We must remember that Kellhus is the ultimate manipulator, so it is easy to be decieved by him and i am talking about us readers as well.In PON when we see him through other POVs he seems like a man with the best intentions,a real GOOD guy, and later of course they all think of him as a saint. Reading through his POV though we realize that it is all fake and that he is using everybody and everything to achieve his goals.

Now in AE Scott chose,wisely in my opinion, to not have Kellhus as a POV so it is easier for us to be decieved and believe that he is sincere and that he really cares for humanity.I think that he is still using everybody but only time will tell of course.

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« Reply #25 on: June 01, 2013, 11:38:54 pm »
Quote from: Imparrhas
Quote from: Sideris
I maintain he went batshit insane in the prologue of Darkness, it just got worse after the Circumfixion.
Why do you think so? Why would the Wilderness have broken Kellhus but not Moenghus?

And what is it about Serwe anyway that broke him or aggravated his madness?

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« Reply #26 on: June 01, 2013, 11:39:01 pm »
Quote from: Sideris
The fact that he showed emotion, his delirious visions, etc. And I think Serwe's death made him saner. It certainly made me sane again. Such a terrible character.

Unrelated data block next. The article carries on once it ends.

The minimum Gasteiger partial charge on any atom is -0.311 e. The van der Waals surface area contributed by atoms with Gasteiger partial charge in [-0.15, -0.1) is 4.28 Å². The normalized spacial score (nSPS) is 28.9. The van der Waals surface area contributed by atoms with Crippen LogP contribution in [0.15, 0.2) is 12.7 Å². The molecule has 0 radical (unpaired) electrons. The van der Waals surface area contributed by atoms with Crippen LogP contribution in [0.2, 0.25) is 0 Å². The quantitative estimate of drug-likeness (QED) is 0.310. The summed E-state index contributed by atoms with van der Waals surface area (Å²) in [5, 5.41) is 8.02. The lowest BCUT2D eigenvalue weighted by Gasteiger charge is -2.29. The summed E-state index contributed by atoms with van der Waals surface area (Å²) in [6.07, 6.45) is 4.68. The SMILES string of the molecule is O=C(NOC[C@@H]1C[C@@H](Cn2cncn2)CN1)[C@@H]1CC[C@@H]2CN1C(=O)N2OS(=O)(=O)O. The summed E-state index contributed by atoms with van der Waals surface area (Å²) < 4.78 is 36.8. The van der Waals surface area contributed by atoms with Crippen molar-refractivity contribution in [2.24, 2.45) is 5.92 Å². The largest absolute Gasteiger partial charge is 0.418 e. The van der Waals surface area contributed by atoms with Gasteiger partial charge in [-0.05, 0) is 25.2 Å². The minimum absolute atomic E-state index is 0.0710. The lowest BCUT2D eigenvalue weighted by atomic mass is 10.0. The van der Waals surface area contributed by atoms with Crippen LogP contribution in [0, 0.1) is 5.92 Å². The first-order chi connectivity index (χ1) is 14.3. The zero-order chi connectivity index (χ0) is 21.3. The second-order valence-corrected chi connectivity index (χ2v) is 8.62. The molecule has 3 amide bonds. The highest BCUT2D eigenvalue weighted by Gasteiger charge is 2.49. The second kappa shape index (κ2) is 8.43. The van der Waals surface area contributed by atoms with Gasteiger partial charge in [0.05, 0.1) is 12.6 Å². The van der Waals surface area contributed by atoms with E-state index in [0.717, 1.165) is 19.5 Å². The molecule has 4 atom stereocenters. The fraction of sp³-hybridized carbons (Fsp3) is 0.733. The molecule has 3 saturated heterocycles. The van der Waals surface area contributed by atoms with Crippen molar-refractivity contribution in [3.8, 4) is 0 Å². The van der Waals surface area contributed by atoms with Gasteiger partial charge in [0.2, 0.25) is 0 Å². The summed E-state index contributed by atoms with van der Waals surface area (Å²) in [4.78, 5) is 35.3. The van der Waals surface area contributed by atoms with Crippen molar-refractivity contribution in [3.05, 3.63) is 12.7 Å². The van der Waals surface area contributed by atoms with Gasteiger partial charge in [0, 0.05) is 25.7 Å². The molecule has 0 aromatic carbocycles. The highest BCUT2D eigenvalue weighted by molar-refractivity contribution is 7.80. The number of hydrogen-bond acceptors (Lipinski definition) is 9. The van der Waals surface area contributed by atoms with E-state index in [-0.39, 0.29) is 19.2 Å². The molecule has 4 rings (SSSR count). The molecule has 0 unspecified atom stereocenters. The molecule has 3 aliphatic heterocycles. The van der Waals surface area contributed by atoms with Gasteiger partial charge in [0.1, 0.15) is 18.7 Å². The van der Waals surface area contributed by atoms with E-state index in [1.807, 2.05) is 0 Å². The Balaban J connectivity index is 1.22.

And if you recall, he goes into sensory overlord for something close to half a month, a month perhaps, while in the wilderness before he finally snaps out of it. And it seems to me his thought pattern portrayed in the opening and then right after that shifted a little. You could tell simply by reading it.

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« Reply #27 on: June 01, 2013, 11:39:08 pm »
Quote from: Imparrhas
Quote from: Sideris
The fact that he showed emotion, his delirious visions, etc.
Right, but was that because of Serwe or because he'd been going mad since the start? As I recall it the first signs of madness are that he takes pity on Serwe.


Quote from: Sideris
And if you recall, he goes into sensory overlord for something close to half a month, a month perhaps, while in the wilderness before he finally snaps out of it.
I understood that to be the Wilderness overwhelming him and I assumed that Moenghus had gone through something like it too.